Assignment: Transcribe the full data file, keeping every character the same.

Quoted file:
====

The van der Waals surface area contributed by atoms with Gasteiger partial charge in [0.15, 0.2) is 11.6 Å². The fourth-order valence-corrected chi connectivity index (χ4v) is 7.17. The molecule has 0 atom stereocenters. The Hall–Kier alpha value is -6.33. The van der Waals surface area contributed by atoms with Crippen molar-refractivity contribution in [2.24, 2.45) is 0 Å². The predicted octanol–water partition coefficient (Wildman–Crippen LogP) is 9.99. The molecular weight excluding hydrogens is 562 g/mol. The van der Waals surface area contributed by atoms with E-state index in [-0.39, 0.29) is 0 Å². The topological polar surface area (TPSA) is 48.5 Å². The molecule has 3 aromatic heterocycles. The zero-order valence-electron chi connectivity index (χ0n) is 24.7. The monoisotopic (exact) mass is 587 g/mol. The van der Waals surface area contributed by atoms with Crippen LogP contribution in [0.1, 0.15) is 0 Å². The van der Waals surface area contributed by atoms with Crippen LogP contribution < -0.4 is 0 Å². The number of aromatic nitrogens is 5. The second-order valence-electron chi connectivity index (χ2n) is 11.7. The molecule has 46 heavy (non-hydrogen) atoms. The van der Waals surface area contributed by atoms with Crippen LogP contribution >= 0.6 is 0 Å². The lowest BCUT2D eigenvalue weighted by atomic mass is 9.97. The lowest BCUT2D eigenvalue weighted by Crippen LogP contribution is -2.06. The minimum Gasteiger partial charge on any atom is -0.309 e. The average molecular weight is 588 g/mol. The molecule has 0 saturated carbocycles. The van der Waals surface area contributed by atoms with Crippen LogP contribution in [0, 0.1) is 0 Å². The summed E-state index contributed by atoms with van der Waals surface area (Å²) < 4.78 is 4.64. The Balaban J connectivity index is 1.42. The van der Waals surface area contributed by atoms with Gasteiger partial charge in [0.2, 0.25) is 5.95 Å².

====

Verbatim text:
The van der Waals surface area contributed by atoms with Gasteiger partial charge in [0.15, 0.2) is 11.6 Å². The fourth-order valence-corrected chi connectivity index (χ4v) is 7.17. The molecule has 0 atom stereocenters. The Hall–Kier alpha value is -6.33. The van der Waals surface area contributed by atoms with Crippen molar-refractivity contribution in [2.24, 2.45) is 0 Å². The predicted octanol–water partition coefficient (Wildman–Crippen LogP) is 9.99. The molecular weight excluding hydrogens is 562 g/mol. The van der Waals surface area contributed by atoms with E-state index in [-0.39, 0.29) is 0 Å². The topological polar surface area (TPSA) is 48.5 Å². The molecule has 3 aromatic heterocycles. The zero-order valence-electron chi connectivity index (χ0n) is 24.7. The monoisotopic (exact) mass is 587 g/mol. The van der Waals surface area contributed by atoms with Crippen LogP contribution in [0.1, 0.15) is 0 Å². The van der Waals surface area contributed by atoms with Crippen LogP contribution < -0.4 is 0 Å². The number of aromatic nitrogens is 5. The second-order valence-electron chi connectivity index (χ2n) is 11.7. The molecule has 46 heavy (non-hydrogen) atoms. The van der Waals surface area contributed by atoms with Crippen LogP contribution >= 0.6 is 0 Å². The lowest BCUT2D eigenvalue weighted by atomic mass is 9.97. The lowest BCUT2D eigenvalue weighted by Crippen LogP contribution is -2.06. The minimum Gasteiger partial charge on any atom is -0.309 e. The average molecular weight is 588 g/mol. The molecule has 0 saturated carbocycles. The van der Waals surface area contributed by atoms with Crippen LogP contribution in [0, 0.1) is 0 Å². The summed E-state index contributed by atoms with van der Waals surface area (Å²) < 4.78 is 4.64. The Balaban J connectivity index is 1.42. The van der Waals surface area contributed by atoms with Gasteiger partial charge in [0.2, 0.25) is 5.95 Å².